The painting Moon over Harlem by William H. Johnson, circa 1943-1944.

William H. Johnson’s painting Moon over Harlem commemorates the Harlem Riot of 1943. The riot began after Robert Bandy, an African American soldier, witnessed a black woman's arrest for disorderly conduct in a hotel. Police claimed Bandy assaulted the officer, who then shot Bandy as he fled. Bystanders mistakenly reported that Bandy died at the hospital, leading to two days of protests and the destruction of white-owned businesses in Harlem. Residents were responding to longstanding conditions, including political disenfranchisement, employment discrimination, segregation in the US military, wartime food shortages, and police brutality by predominantly white officers.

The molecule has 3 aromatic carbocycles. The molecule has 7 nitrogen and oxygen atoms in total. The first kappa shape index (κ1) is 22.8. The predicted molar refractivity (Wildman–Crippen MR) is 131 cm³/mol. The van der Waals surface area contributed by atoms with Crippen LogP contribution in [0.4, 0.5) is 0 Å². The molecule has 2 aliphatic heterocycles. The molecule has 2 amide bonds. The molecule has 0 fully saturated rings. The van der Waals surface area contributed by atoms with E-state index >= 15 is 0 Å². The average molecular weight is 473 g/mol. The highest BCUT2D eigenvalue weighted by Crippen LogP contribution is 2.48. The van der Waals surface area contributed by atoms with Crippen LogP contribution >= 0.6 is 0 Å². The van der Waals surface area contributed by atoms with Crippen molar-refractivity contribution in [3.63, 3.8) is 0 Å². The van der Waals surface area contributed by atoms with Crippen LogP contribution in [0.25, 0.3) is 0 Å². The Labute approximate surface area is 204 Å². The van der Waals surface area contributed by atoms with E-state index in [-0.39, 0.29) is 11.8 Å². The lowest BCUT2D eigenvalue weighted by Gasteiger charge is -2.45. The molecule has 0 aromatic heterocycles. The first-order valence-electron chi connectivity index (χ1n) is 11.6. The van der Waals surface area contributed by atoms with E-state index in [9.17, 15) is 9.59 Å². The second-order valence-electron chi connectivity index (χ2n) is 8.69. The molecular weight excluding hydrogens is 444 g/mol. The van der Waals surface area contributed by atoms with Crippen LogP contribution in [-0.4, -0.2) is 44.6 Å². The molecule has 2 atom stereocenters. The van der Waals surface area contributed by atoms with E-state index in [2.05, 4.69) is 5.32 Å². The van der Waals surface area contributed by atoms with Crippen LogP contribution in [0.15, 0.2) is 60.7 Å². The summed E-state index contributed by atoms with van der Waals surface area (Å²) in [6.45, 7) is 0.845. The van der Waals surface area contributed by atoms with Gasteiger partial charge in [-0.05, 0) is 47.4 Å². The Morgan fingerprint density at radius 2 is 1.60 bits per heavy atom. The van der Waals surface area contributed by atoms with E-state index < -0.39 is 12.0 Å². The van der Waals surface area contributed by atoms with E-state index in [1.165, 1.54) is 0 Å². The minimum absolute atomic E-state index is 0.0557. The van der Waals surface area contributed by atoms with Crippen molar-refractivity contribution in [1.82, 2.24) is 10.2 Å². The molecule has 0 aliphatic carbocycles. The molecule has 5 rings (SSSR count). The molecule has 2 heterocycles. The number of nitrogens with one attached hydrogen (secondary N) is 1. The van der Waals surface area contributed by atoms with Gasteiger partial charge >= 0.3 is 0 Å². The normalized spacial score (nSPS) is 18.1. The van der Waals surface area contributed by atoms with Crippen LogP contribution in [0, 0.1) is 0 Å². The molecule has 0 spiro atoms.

William H. Johnson (1901-1970) was an African American painter born in Florence, South Carolina. He studied art at the National Academy of Design in New York City before moving to Europe, where he was influenced by modernist art and Scandinavian folk art. A collection of his paintings, watercolors, and prints is held by the Smithsonian American Art Museum.